It’s an interesting trade to say the least. When looking at a pitcher like Gonzalez, he has the stuff where trading him could haunt you one day. With that said, Gonzalez will be Rule 5 eligible this offseason meaning the Mets need to add him to the 40 man roster to protect him from the draft.
It’s no guarantee the Mets would add Gonzalez to the 40 man roster, and it was certainly plausible an organization would pick him in the draft. To that end, it certainly makes sense to get something for Gonzalez instead of losing him for nothing.
The deal should also help the Mets maximize the return for Addison Reed. All the teams who were in on Ramos were in on Reed. If someone really wants a late inning reliever, the cost for Reed is likely higher than it was yesterday as there is one less viable option.
These are all well and good reasons to like this trade. However, that’s not the reason why I like this trade for the Mets. The reason why I like this trade is what it signifies.
The New York Mets are going for it in 2018.
The Mets are in the middle of a fire sale. The team is likely getting younger with rookies Dominic Smith and Amed Rosario expected to be important parts of the team. The uncertainty of David Wright continues to hang over this organization. The players returning to the roster have all had injury issues. There’s a couple of holes that need to be filled.
On of those holes is the bullpen, and Ramos goes a long way towards filling it.
With his sinker-slider repertoire, he not only has the ability to return to his All Star form, but with his working with Dan Warthen, he could be even better.
Regardless of what happens, Mets fans should be excited about this deal. It is an indication the Mets will do all they need to be a much better team in 2018. That news alone should get that Mets fans excited.
Editor’s Note: this was first published on MMO
When Tim Tebow took the batter’s box against reigning American League Cy Young Award Winner Rick Porcello, we could all guess what was going to happen. Tebow struck out, and he didn’t look particularly good doing it. In fact, Tebow didn’t look particularly good in any aspect of the game on Wednesday. Overall, Tebow was 0-3 with a hit by pitch, two strikeouts, and a GIDP. The only time he got on base via the hit by pitch, he was doubled off of first.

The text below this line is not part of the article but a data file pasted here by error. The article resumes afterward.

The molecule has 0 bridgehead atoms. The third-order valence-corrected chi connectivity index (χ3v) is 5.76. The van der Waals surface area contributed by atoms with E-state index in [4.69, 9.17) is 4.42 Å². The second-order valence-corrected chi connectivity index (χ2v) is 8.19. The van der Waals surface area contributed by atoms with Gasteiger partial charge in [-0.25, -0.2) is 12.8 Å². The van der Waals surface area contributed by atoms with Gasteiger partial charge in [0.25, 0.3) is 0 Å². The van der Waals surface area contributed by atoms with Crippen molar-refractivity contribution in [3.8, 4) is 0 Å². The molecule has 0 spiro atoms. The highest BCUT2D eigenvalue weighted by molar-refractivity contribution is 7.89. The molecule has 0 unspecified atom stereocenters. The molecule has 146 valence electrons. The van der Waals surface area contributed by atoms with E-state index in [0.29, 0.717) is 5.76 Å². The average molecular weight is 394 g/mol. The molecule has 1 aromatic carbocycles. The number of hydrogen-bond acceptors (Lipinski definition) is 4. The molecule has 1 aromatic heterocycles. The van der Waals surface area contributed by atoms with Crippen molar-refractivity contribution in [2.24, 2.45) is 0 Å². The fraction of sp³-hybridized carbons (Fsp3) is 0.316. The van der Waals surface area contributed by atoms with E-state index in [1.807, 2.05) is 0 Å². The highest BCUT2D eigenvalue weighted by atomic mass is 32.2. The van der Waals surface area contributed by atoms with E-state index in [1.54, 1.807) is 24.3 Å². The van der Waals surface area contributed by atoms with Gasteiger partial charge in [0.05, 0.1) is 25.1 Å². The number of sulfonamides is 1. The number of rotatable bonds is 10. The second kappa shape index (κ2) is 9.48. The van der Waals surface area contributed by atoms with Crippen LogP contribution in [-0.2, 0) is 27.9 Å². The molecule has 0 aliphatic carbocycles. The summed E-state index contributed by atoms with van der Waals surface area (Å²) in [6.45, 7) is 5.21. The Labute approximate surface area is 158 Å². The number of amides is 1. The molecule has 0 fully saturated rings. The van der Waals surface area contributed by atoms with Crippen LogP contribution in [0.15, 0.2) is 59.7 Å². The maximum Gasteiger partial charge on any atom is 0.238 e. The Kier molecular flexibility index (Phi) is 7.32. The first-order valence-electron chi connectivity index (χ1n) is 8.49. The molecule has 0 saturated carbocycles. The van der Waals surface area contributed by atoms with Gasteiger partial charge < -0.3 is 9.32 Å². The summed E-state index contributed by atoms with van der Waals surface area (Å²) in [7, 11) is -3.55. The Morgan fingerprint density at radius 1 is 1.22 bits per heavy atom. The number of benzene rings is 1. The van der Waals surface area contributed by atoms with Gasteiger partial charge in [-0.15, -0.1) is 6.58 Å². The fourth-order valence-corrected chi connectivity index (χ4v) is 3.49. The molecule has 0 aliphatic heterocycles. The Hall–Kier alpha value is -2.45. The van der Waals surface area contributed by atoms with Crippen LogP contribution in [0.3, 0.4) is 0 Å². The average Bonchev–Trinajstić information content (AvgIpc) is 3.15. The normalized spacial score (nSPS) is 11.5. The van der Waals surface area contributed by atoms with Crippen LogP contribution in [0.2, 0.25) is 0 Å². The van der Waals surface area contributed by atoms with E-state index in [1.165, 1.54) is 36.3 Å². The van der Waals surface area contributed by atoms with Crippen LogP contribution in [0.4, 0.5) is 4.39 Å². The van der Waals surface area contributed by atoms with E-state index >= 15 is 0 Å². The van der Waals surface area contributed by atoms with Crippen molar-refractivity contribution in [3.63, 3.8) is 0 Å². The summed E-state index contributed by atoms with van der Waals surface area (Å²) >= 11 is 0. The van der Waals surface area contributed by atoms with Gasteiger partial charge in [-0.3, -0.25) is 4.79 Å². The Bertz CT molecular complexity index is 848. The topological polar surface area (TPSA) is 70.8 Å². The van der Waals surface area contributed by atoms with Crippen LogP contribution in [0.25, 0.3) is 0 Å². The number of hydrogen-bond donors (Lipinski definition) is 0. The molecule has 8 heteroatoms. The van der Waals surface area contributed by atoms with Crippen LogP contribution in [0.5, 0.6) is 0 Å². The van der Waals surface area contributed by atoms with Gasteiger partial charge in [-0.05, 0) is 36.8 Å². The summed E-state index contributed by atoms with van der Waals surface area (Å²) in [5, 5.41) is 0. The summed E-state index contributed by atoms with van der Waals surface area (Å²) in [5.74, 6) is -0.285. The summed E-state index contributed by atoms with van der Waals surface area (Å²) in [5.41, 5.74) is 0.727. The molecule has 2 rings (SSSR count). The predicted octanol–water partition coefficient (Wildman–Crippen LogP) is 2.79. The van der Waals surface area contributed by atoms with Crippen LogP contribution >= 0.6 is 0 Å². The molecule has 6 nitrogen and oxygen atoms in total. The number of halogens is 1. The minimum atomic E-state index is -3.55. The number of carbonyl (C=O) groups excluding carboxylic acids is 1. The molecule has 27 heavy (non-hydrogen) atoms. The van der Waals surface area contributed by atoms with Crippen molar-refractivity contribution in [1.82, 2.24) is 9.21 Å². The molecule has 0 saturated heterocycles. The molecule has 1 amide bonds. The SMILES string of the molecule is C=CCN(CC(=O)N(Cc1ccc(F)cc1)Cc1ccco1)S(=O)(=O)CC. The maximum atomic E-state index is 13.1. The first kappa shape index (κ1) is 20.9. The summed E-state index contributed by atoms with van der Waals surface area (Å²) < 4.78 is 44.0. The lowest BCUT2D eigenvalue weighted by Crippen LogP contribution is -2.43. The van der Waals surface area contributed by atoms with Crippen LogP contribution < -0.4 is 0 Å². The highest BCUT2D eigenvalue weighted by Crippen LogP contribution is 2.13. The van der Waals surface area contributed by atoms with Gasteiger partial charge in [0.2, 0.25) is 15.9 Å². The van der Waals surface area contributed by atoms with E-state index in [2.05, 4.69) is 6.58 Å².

Simply put, Tebow did not look like he belonged out there.
Most Single A players don’t look like they belong out there either. That is traditionally why most players in the lower levels of the minor leagues do not play until towards the end of the Spring Training games. If you put a lower level minors player out there against the Porcellos of the world, they are most likely going to look bad up there. Heck, major leaguers look bad at the plate against Porcello. That’s partially why Porcello won the Cy Young Award.
However, with Tebow it’s different. It’s different because of the attention. Seriously, who gets a round of applause after they hit into a double play? It’s different because Tebow has always been a lightning rod. It’s different because Tebow decided to play baseball after not having played the sport in over a decade and after it was made clear his football career was over. As Terry Collins said, “What he’s attempting to do, not a lot of guys would even try.” (Anthony DiComo, mlb.com).
It’s different because some people believe Tebow is taking someone else’s spot.
That last one simply isn’t true. Minor league systems are full of “organizational guys” who are signed so each team can have enough guys to fill out a roster. In terms of this Spring, Tebow wasn’t even the first prospect to get into a game. David Thompson, Blake Tiberi, Luis Carpio, Kevin Kaczmarski, Luis Guillorme, Patrick Biondi, Wuilmer Becerra, Peter Alonso, Arnaldo Berrios, Gene Cone, John Mora, Colby Woodmansee, and Ricardo Cespedes are all Single A players who got into Spring Training games this year before Tebow. Overall, Tebow’s presence has not prevented anyone from getting into a game that the Mets deem worthy of getting into a game. Guess what? There is no way the Mets are going to let Tebow get in the way of another more deserving prospect. The Mets aren’t dumb.
For one day, Tebow went out there, and he didn’t look good. He looked all the bit of the 29 year old player who hasn’t played a full season of baseball in over 10 years. He looked outmatched, and he looked like he lacked the requisite instincts to play the game. That’s a good thing. Baseball is hard. As the late great Jimmy Dugan once said, “The hard… is what makes it great.”
In reality, the only way Tebow could have made a mockery of baseball was if he went out there and went 3-3 with a couple of extra base hits. Instead, the man struggled like he was supposed to struggle. Now, like many who have struggled, it is incumbent upon him to dust him off and get better. Tebow knows this better than anyone saying, “”There are a lot of things I have to play catch-up on. It’s just, how fast can I catch up?”
If Tebow is willing to put in the work, he just might be able to catch up. If he does catch up, he moves away from being a sideshow the Mets are profiting from to being a minor leaguer who is looking for his next call-up.